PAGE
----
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Contribution Guidelines

Overview of project's development workflow

HomelabOS follows a common Open Source Software development workflow. A core group of maintainers handle the branching, merging and tagging of releases. While this core group shepherds the overall project, everyone is welcome to contribute. This document goes into detail on how you can contribute.

Submitting Merge Requests

All work should start with an issue on GitLab. After creating a detailed issue, it's usually best to wait a day or two before beginning work, to gather feedback from the community.

A good MR is small and changes as few lines of code as possible to resolve the issue. Multiple smaller separate MRs are ofter better than one big MR that touches multiple areas of the code. They're easier to review, test, and merge.

A large MR with several unrelated fixes in it can be held up from being merged because of one particular thing that only affected one piece of the MR. Had they been separate MRs, only the MR that has a problem or needs a change will be held up.

Contribution overview

To contribute a bug fix, service, or enhancement you'll need to:

  1. Establish and maintain a Fork
  2. Branch Dev in your fork
  3. Develop your feature/fix
  4. Commit to your branch on your fork
  5. Create a Merge Request

Getting set up to contribute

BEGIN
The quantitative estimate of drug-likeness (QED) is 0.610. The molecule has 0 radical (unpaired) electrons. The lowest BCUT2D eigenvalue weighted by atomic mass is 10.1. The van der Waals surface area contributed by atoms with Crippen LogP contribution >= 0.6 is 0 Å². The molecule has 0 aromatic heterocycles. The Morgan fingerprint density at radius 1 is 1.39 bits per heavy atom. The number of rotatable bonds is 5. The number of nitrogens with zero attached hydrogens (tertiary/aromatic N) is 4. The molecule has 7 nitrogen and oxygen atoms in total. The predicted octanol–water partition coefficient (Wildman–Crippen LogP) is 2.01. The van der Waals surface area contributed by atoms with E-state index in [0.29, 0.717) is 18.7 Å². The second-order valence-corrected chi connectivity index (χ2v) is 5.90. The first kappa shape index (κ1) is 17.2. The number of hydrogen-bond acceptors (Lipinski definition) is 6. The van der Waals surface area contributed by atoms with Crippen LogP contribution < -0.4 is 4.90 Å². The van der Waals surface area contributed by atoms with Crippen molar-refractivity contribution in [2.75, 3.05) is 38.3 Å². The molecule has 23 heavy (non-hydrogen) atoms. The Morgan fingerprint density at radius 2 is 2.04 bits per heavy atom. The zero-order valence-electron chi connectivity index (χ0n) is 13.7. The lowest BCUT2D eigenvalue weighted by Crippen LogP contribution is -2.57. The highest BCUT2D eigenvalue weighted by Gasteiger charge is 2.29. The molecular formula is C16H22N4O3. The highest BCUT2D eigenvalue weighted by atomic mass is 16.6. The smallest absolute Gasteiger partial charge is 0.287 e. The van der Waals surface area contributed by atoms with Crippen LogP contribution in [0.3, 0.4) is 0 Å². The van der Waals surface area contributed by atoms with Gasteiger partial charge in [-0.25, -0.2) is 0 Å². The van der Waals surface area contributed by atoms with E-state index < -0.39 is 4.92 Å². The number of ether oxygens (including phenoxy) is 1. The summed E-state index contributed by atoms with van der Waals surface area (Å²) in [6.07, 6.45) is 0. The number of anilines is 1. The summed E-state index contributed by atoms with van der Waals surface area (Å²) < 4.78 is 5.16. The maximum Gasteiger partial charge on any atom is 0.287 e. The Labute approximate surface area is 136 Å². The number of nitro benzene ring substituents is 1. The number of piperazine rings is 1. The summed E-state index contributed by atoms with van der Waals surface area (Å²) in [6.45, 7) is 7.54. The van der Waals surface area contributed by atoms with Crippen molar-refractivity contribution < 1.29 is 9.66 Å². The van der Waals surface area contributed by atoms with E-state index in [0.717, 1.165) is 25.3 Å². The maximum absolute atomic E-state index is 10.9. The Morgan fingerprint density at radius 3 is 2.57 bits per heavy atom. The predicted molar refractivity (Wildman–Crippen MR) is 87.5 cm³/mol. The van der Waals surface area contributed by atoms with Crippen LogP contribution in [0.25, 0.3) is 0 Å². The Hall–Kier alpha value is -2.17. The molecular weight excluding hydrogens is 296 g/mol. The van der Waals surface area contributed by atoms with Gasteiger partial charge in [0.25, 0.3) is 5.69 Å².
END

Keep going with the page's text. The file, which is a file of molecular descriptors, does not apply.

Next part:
To set yourself up to contribute to HomelabOS, you'll need a working understanding of Git, and a Gitlab account. Those prequisites are left as an exercise to the reader.

  1. Create your own fork by clicking the "Fork" button at Fork button location

  2. In your fork, goto Settings/Repository -> "Mirroring repositories" and setup mirroring of NickBusey/HomelabOS Screen Shot of Mirror setup

    Mirror direction = Pull Only mirror protected branches = enabled

  3. Then set your Protected Branches in Settings/Repository -> "Protected Branches" like this Setting Protected Branches (you can ignore CODEOWNER though) you can even set push to "no one" so you can't accidentally push to that branch.

Making a contribution to an existing Issue

Gitlab is great for tracking changes to source code, but it relies on the developer who made the changes to push those changes to gitlab. Because of this, the first rule of contributing to an existing issue, is to Communicate with the original issue creator. It helps everyone involved if you handle that communication through comments on the issue itself. Once you and the original author(s) are on the same page, the following git steps will help you check out the branch and submit changes.

  1. Make sure you don't have any outstanding un-related changes in your local repository with git status. You should see nothing to commit, working tree clean.
  2. Identify the branch name by navigating to the issues' linked Merge Request and clicking the copy icon next to the Branch name. Finding the Branch Name
  3. Run git fetch origin
  4. Run git checkout <<branch name>>
  5. Make your changes
  6. Commit and Push

Making a contribution to a new Issue

  1. Make sure you don't have any outstanding un-related changes in your local repository with git status. You should see nothing to commit, working tree clean.
  2. Create an issue in the master project GitLab. From this issue, click the Create Merge Request button.